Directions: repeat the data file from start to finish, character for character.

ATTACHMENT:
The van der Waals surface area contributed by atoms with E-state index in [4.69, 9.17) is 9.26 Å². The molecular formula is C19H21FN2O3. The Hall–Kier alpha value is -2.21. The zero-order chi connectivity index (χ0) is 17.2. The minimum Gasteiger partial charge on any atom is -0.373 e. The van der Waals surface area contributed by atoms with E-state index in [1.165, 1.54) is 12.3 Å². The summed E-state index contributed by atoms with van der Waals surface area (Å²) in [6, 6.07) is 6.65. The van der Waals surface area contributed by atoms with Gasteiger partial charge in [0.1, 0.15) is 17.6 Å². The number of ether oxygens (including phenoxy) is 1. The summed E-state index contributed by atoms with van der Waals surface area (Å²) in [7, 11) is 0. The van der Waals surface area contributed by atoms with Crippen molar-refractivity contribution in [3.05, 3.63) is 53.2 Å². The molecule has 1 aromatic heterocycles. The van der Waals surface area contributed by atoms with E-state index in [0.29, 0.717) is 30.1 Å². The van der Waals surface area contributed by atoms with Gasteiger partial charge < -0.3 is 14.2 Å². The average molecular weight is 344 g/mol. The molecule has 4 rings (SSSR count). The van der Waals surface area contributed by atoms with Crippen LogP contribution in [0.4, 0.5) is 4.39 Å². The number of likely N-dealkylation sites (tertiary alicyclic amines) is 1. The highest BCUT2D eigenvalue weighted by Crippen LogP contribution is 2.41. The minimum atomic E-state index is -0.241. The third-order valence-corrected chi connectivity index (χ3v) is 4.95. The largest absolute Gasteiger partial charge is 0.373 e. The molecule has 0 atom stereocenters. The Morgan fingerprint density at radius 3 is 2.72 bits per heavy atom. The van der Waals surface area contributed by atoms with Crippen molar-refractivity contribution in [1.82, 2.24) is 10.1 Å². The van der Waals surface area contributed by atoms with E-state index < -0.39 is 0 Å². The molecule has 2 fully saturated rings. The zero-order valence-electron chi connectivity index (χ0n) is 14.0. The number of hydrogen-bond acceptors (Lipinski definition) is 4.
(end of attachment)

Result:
The van der Waals surface area contributed by atoms with E-state index in [4.69, 9.17) is 9.26 Å². The molecular formula is C19H21FN2O3. The Hall–Kier alpha value is -2.21. The zero-order chi connectivity index (χ0) is 17.2. The minimum Gasteiger partial charge on any atom is -0.373 e. The van der Waals surface area contributed by atoms with E-state index in [1.165, 1.54) is 12.3 Å². The summed E-state index contributed by atoms with van der Waals surface area (Å²) in [6, 6.07) is 6.65. The van der Waals surface area contributed by atoms with Gasteiger partial charge in [0.1, 0.15) is 17.6 Å². The number of ether oxygens (including phenoxy) is 1. The summed E-state index contributed by atoms with van der Waals surface area (Å²) in [7, 11) is 0. The van der Waals surface area contributed by atoms with Crippen molar-refractivity contribution in [3.05, 3.63) is 53.2 Å². The molecule has 1 aromatic heterocycles. The van der Waals surface area contributed by atoms with E-state index in [0.29, 0.717) is 30.1 Å². The van der Waals surface area contributed by atoms with Gasteiger partial charge < -0.3 is 14.2 Å². The average molecular weight is 344 g/mol. The molecule has 4 rings (SSSR count). The van der Waals surface area contributed by atoms with Crippen LogP contribution in [0.4, 0.5) is 4.39 Å². The number of likely N-dealkylation sites (tertiary alicyclic amines) is 1. The highest BCUT2D eigenvalue weighted by Crippen LogP contribution is 2.41. The minimum atomic E-state index is -0.241. The third-order valence-corrected chi connectivity index (χ3v) is 4.95. The largest absolute Gasteiger partial charge is 0.373 e. The molecule has 0 atom stereocenters. The Morgan fingerprint density at radius 3 is 2.72 bits per heavy atom. The van der Waals surface area contributed by atoms with Crippen molar-refractivity contribution in [1.82, 2.24) is 10.1 Å². The van der Waals surface area contributed by atoms with E-state index < -0.39 is 0 Å². The molecule has 2 fully saturated rings. The zero-order valence-electron chi connectivity index (χ0n) is 14.0. The number of hydrogen-bond acceptors (Lipinski definition) is 4.